Commissioner Joanne T. Levy warns of journalistic chill, silencing discussion, and censorship. She echoes the Charter concerns, stating “the majority Decision errs by ignoring the fundamental right and freedom enshrined in section 2(b) of the Canadian Charter of Rights and Freedoms (the Charter) and protected by the provisions of the Broadcasting Act.”

The issue is a hard one, but the fact that a majority of CRTC commissioners on the panel did not even consider the implications of the Charter and freedom of expression is shocking. Had they done so, it is possible they might still have arrived at the same conclusion. But failing to acknowledge the expression implications undermines assurances the CRTC can be trusted to safeguard fundamental freedoms. Indeed, the decision provides a roadmap for how similar analysis could be used in combination with Bill C-11 to exert significant regulatory power over Internet content.

Indeed, this raises very serious concerns about the implications of Bill C-11. when the seemingly only viable defence is that Bill C-11 is in compliance with the Canadian Charter of Rights and Freedoms and that the CRTC can be trusted to safeguard that, the regulators credibility completely decimated that assurance through this recent ruling.

The ruling has put the few remaining supporters of Bill C-11 in a very awkward position. On the one hand, they are saying that the CRTC can be trusted to safeguard freedom of expression, while at the same time, they are furious that the CRTC is not safeguarding freedom of expression:

University of Montreal professor @pierretrudel in May: “we can’t really take these fears of alleged censorship seriously”
Trudel is now warning about restrictions on freedom of expression after CRTC ruling on Radio-Canada.

Bloc MP’s are also apparently having a tough time keeping their position consistent as well:

Bloc MP @martchampoux consistently supported Bill C-11. Now he’s warning CRTC has sabotaged freedom of expression ideals and says it can’t be trusted. How do you say CRTC can’t be trusted but vote to trust it on Internet speech?

Concerns about Bill C-11 and CRTC regulation of Internet content were ignored for months by some groups. Then the CRTC issued a speech regulation ruling involving Radio-Canada. Now suddenly censorship and free speech are an issue.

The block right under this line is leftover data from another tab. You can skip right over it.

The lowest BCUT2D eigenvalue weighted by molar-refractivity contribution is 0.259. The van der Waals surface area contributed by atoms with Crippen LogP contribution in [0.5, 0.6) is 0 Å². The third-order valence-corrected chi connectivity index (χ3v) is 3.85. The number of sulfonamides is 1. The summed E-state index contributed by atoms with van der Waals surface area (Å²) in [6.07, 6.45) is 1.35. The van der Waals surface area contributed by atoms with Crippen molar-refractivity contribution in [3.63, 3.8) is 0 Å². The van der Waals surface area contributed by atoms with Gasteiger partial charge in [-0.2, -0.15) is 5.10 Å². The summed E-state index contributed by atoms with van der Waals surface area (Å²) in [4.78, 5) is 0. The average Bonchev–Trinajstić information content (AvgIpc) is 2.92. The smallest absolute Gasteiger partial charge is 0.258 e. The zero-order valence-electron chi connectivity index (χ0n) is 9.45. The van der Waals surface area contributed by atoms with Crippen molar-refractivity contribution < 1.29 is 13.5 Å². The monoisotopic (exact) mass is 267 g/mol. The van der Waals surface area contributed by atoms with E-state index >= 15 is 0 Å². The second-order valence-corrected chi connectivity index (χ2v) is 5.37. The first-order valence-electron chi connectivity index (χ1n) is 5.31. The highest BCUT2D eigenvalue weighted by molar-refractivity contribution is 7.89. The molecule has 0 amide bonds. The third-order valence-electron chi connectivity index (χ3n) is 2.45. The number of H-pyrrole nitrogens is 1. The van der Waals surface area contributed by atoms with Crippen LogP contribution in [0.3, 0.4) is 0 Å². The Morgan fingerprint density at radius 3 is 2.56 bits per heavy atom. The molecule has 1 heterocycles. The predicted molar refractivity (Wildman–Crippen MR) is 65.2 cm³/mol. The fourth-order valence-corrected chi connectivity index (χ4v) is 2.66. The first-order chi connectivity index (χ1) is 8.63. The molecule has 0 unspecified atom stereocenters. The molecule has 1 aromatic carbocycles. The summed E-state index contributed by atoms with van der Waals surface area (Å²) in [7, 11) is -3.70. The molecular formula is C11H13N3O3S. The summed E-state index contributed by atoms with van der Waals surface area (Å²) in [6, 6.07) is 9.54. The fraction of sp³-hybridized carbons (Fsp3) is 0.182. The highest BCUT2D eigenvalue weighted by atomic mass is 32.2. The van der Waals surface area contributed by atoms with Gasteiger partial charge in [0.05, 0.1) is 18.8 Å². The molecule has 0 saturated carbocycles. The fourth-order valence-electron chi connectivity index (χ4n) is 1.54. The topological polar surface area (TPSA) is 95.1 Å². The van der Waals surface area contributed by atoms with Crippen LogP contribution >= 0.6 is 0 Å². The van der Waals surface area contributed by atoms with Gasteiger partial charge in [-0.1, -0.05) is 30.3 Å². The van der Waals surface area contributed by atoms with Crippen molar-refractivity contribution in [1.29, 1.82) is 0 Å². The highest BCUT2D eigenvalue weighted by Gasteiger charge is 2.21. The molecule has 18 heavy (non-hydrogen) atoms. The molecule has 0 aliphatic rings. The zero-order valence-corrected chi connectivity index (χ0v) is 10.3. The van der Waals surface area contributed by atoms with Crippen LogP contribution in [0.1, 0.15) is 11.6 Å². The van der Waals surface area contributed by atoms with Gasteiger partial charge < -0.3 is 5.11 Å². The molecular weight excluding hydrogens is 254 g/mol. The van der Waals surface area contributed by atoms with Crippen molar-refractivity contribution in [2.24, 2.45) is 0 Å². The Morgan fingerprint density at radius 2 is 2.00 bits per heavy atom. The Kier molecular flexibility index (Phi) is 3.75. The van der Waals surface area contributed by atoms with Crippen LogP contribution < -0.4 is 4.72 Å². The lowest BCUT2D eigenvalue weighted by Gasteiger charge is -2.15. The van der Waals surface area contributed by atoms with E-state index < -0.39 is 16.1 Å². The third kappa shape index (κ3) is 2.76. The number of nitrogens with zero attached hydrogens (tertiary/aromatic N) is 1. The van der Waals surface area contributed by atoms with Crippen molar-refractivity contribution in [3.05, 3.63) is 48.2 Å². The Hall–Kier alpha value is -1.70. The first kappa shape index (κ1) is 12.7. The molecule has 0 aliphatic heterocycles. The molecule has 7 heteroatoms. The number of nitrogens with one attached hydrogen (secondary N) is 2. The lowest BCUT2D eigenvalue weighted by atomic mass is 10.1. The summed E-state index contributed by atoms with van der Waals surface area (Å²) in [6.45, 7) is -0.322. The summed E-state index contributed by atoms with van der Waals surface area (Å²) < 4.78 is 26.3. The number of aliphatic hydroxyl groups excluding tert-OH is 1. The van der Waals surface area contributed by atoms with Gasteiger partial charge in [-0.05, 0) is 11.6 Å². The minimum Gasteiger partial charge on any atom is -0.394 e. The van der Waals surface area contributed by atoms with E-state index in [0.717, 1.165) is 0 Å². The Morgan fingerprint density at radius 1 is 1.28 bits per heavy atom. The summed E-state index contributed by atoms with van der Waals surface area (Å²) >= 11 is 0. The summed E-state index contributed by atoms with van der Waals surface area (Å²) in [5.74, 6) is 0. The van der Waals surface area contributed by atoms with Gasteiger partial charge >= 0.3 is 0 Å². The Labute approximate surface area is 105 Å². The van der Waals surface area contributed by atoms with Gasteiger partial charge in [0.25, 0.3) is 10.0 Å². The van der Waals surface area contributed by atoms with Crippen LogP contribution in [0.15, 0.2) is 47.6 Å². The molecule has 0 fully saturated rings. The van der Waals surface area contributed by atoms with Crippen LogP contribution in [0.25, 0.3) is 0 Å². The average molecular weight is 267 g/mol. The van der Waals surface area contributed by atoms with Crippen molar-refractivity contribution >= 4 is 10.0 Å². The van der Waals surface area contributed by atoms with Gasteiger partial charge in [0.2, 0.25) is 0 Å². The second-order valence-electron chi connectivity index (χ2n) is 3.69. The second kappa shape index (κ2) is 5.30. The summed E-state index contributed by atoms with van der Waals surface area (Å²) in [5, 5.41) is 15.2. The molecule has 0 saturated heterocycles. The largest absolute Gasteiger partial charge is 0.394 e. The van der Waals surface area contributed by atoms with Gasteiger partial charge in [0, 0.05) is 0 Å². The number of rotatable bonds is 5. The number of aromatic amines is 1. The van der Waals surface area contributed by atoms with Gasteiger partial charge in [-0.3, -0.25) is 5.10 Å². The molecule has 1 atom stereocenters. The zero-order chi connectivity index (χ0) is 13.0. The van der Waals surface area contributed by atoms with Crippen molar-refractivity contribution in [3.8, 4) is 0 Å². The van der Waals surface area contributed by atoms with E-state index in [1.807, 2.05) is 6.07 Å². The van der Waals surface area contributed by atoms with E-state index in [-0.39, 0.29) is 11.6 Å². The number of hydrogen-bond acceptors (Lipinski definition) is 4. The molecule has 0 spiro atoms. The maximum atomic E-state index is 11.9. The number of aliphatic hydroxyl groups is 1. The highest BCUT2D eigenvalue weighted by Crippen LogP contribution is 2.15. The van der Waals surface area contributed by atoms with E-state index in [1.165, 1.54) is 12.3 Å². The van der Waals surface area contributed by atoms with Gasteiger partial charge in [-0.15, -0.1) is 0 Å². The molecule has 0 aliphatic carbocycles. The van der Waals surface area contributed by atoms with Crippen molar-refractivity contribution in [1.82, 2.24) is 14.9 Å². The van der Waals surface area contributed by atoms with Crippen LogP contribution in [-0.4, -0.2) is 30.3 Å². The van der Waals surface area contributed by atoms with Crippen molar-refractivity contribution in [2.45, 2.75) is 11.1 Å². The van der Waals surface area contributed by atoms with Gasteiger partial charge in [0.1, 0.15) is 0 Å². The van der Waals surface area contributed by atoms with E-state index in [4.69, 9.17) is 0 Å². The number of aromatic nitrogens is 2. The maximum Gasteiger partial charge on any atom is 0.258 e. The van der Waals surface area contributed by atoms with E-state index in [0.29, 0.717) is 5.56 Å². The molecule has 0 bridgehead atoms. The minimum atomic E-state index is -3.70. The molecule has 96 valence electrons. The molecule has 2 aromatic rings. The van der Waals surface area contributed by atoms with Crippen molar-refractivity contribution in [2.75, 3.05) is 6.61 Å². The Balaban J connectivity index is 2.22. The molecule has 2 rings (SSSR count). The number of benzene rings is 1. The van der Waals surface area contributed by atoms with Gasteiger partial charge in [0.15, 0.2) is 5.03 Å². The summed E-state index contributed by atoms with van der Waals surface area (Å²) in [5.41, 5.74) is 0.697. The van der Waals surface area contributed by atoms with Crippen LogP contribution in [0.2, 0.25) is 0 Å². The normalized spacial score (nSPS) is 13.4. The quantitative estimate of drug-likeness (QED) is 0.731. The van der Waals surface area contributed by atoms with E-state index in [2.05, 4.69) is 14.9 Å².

As a result, Geist commented that the ruling is a wakeup call:

Supporters of Bill C-11 who dismissed the freedom of expression concerns are suddenly now concerned the CRTC could become “the censorship police.” Trudel signed onto a public letter warning that the decision sets a dangerous precedent that could be applied to other media. Bloc MP Martin Champoux has called on Minister Rodriguez to order the CRTC to revoke the decision which he said sabotages freedom of expression, while Quebec’s culture minister Nathalie Roy called the ruling “a serious attack on freedom of expression.” For his part, Rodriguez tried to both-sides the issue and said it would not comment further until the deadline for an appeal has concluded.

The case – which the CRTC sat on for months and only released days after Bill C-11 passed in the House – is a wake up call that simply trusting the CRTC to safeguard freedom of expression is not good enough, particularly given government plans to hand it power over the content found on Internet platforms. The best way to ensure user Internet expression is properly protected is to recognize that it does not belong in the Broadcasting Act and for the Senate to remove any regulatory powers over it from Bill C-11.

What’s admittedly amusing in all of this is the fact that some people are realizing that some of us non-partisans, experts, and those in the field actually knew what the blank we were talking about all along. At every stage, we were dismissed as spreaders of “misinformation” or simply didn’t know what we were talking about. As that was happening, our points have consistently been proven correct every single time. Looking through all the talking points that were knocked down, it’s very hard to think of anything left standing. Meanwhile, the points raised by opponents have consistently withstood scrutiny.

Saying that the CRTC can be trusted to safeguard free speech, while at the same time condemning the CRTC for not safeguarding free speech, wound up making a lot of supporters look like idiots.

Indeed, there is hope that the Canadian Senate will, after the Summer break, finally remove user generated content from the bill, there is also reason to believe that this moment will become conveniently forgotten by the time we reach September. The Canadian Senate does have at least 54 Liberal party leaning senators out of 105 seats. So, it’s hard to really see anything other than eventual passage of the legislation no matter how strong the arguments against the legislation are. Still, there is effort to push this Hail Mary campaign to get the Senate to remove some of the worst provisions. We all hope that this will work out, but know that the odds are pretty steep at this point.

One thing is, however, clear: there is just no defending Bill C-11 in any logical way at this point. Every talking point used to defend the legislation has been shot down, gone down in flames, or have been otherwise completely destroyed at this point. Because of the latest decision by the CRTC, Bill C-11 supporters are now left scrambling to figure out how the heck they are still going to find a way of defending the legislation in the first place. From our perspective, that is going to be a really tall order at this point.

Drew Wilson on Twitter: @icecube85 and Facebook.